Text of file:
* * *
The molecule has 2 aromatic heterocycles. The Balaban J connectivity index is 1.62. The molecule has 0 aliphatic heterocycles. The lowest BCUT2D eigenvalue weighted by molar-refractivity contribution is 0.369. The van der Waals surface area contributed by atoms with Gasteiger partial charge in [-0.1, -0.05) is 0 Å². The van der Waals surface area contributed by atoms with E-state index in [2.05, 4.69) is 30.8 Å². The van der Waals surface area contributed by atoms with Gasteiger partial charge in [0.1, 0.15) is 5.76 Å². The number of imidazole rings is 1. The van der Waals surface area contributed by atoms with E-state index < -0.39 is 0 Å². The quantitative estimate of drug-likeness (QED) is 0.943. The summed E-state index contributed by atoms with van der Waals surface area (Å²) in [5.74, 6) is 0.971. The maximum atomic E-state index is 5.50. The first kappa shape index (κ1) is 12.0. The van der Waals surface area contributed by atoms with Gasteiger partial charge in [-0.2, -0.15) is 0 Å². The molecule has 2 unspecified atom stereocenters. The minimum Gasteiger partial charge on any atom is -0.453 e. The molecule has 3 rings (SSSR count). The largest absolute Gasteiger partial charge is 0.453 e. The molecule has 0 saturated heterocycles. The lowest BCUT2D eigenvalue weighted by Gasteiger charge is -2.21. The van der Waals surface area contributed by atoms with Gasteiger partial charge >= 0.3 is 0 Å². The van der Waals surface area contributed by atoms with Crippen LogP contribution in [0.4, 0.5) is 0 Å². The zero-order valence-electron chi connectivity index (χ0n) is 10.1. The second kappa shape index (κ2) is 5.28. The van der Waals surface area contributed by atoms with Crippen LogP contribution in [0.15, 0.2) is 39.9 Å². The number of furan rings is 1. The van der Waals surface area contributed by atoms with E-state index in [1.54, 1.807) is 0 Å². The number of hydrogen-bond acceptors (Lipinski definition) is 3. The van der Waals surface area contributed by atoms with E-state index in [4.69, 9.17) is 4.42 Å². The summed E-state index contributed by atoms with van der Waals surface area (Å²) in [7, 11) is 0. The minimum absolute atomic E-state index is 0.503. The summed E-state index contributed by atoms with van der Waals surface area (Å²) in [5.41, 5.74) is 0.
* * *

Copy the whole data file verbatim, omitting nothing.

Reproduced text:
The molecule has 2 aromatic heterocycles. The Balaban J connectivity index is 1.62. The molecule has 0 aliphatic heterocycles. The lowest BCUT2D eigenvalue weighted by molar-refractivity contribution is 0.369. The van der Waals surface area contributed by atoms with Gasteiger partial charge in [-0.1, -0.05) is 0 Å². The van der Waals surface area contributed by atoms with E-state index in [2.05, 4.69) is 30.8 Å². The van der Waals surface area contributed by atoms with Gasteiger partial charge in [0.1, 0.15) is 5.76 Å². The number of imidazole rings is 1. The van der Waals surface area contributed by atoms with E-state index < -0.39 is 0 Å². The quantitative estimate of drug-likeness (QED) is 0.943. The summed E-state index contributed by atoms with van der Waals surface area (Å²) in [5.74, 6) is 0.971. The maximum atomic E-state index is 5.50. The first kappa shape index (κ1) is 12.0. The van der Waals surface area contributed by atoms with Gasteiger partial charge in [-0.2, -0.15) is 0 Å². The molecule has 2 unspecified atom stereocenters. The minimum Gasteiger partial charge on any atom is -0.453 e. The molecule has 3 rings (SSSR count). The largest absolute Gasteiger partial charge is 0.453 e. The molecule has 0 saturated heterocycles. The lowest BCUT2D eigenvalue weighted by Gasteiger charge is -2.21. The van der Waals surface area contributed by atoms with Gasteiger partial charge >= 0.3 is 0 Å². The van der Waals surface area contributed by atoms with Crippen LogP contribution in [0.4, 0.5) is 0 Å². The zero-order valence-electron chi connectivity index (χ0n) is 10.1. The second kappa shape index (κ2) is 5.28. The van der Waals surface area contributed by atoms with Crippen LogP contribution in [0.15, 0.2) is 39.9 Å². The number of furan rings is 1. The van der Waals surface area contributed by atoms with E-state index in [1.54, 1.807) is 0 Å². The number of hydrogen-bond acceptors (Lipinski definition) is 3. The van der Waals surface area contributed by atoms with E-state index in [4.69, 9.17) is 4.42 Å². The summed E-state index contributed by atoms with van der Waals surface area (Å²) in [7, 11) is 0. The minimum absolute atomic E-state index is 0.503. The summed E-state index contributed by atoms with van der Waals surface area (Å²) in [5.41, 5.74) is 0.